The Boss may cast a mighty, unshakable shadow over the Asbury Park music scene, but Rick Barry is just one artist set to prove that Springsteen may not have been an exception to the rule, but rather proof that the small, seaside town is fertile ground for serious talent. The singer/guitar player, who classifies himself as a “neo folk” artist, found success off the bat thanks to his thoughtful, well-crafted lyrics; “Graphic Narrative” and “Courage For A Rainy Day,” tracks from his debut record, Declaration Of Codependence, won the Grand Prize and second place in the John Lennon Songwriting Contest. In the years since, he’s played at NYC’s Lincoln Center as part of the American Songbook Series, and picked up several other awards, but his latest album, Curses, Maledictions and Harsh Reiterations, has been a long time in the making. “I don’t know when or if I’ll ever be able to make a record this scale ever again,” he confesses in his PledgeMusic campaign, which fulfilled its goal at record speed. But his statement is less defeatist, and more a comment on the impressive array of artists he gathered for the effort, which was produced by New York Guitar Festival Founder and Artistic Director David Spelman and is set for release on October 21st. On horns, he recruited C.J. Camerieri (Bon Iver, Sufjan Stevens), on cello, Erik Friedlander (Alanis Morissette) and on upright bass, Chris Kuffner (Ingrid Michaelson). To round out the line-up, Larry Campbell himself lent his talents on guitar, fiddle, dobro and mandolin.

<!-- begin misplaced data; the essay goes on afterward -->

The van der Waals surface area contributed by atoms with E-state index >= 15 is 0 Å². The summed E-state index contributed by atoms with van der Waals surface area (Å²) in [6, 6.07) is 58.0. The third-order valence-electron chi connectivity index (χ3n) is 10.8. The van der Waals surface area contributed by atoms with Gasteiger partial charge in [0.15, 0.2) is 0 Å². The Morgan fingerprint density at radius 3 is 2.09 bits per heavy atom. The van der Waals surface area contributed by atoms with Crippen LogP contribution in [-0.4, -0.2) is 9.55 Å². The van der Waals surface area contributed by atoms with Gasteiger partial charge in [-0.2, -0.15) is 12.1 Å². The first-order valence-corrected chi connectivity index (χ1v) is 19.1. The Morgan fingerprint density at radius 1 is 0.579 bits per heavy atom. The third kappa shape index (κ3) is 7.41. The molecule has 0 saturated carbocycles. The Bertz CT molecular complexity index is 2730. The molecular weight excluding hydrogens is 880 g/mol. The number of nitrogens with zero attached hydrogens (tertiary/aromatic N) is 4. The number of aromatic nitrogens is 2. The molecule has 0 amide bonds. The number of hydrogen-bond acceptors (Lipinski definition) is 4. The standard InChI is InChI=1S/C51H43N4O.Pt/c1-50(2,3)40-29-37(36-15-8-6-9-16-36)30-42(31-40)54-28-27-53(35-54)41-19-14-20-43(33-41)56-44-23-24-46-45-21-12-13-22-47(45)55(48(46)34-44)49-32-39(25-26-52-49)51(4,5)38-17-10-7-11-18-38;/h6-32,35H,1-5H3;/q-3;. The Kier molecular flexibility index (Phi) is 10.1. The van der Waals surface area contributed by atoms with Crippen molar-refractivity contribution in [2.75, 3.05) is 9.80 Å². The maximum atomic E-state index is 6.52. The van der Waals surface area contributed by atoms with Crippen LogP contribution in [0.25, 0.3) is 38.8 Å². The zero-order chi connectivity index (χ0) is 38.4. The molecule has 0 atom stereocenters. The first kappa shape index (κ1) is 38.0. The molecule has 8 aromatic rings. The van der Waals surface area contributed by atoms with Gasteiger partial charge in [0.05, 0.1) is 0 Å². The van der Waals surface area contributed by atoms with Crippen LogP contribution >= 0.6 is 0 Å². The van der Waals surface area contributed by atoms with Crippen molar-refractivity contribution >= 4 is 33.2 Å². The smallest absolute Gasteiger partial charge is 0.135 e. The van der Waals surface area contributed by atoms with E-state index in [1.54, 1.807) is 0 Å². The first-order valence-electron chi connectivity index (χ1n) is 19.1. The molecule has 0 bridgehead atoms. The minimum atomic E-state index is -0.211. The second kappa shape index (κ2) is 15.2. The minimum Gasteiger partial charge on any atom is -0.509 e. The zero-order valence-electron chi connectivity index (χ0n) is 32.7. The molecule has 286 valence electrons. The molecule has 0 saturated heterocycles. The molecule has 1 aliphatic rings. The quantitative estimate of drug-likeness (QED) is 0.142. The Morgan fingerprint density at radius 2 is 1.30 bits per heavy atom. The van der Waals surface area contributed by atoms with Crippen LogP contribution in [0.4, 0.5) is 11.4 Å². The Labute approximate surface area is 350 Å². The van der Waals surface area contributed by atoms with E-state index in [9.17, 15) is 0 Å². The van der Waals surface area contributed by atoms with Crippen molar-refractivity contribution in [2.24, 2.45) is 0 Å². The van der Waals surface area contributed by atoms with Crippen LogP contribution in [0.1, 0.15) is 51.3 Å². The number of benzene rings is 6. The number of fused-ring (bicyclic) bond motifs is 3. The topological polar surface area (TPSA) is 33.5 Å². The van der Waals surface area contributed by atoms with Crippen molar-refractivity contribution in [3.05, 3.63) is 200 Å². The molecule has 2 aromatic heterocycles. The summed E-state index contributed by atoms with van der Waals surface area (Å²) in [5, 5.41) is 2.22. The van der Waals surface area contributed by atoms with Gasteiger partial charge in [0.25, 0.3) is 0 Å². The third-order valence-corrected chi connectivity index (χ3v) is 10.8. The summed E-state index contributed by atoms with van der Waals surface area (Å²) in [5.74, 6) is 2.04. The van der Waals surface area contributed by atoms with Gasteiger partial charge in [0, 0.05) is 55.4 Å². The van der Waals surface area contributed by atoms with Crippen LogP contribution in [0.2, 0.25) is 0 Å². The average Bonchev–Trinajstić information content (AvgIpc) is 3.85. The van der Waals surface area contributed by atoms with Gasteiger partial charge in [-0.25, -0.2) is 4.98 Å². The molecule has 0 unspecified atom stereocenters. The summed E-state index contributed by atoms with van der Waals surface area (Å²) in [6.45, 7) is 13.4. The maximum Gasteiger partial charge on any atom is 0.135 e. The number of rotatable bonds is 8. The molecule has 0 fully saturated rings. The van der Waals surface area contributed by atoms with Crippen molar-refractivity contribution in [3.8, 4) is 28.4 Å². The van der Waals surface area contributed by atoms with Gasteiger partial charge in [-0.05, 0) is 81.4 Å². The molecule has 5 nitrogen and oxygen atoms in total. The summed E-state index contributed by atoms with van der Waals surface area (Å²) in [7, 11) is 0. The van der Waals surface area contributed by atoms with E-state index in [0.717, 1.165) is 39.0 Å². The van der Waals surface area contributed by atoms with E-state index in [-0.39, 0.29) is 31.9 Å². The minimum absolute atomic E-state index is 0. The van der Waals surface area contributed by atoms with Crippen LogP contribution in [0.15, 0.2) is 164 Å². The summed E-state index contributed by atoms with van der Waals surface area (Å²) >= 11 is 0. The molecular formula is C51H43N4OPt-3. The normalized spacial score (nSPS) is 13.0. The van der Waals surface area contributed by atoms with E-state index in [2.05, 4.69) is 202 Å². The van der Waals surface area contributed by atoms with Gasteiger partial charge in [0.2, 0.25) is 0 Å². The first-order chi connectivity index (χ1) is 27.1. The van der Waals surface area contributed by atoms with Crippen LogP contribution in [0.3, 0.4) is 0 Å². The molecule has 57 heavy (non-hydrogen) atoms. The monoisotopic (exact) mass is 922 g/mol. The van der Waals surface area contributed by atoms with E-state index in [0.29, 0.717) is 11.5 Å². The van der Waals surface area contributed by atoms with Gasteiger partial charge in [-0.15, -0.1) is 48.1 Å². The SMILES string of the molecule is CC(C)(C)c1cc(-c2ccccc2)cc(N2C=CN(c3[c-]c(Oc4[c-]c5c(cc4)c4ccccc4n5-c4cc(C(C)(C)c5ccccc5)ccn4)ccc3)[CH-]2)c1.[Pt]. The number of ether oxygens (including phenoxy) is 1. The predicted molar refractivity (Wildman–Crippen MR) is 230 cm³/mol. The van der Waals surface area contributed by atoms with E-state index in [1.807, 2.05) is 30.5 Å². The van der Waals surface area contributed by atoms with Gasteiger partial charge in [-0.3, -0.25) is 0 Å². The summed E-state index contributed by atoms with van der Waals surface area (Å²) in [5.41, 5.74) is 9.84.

Today, Elmore is premiering “Hummingbird Song,” the first single from the upcoming release. Barry’s sweet, rich rasp roots the songs wry, intelligent observations on love and aging. “What’s better than a boy without a future and a girl with a past?” he muses. “Even if this is a mistake and my heart breaks, I won’t regret having tried.” Drums propel the bittersweet indie-pop shuffle, which is rounded out by a delicate touch of twee in the instrumental embellishments, from the twinkle of xylophone to the muted swell of trumpet.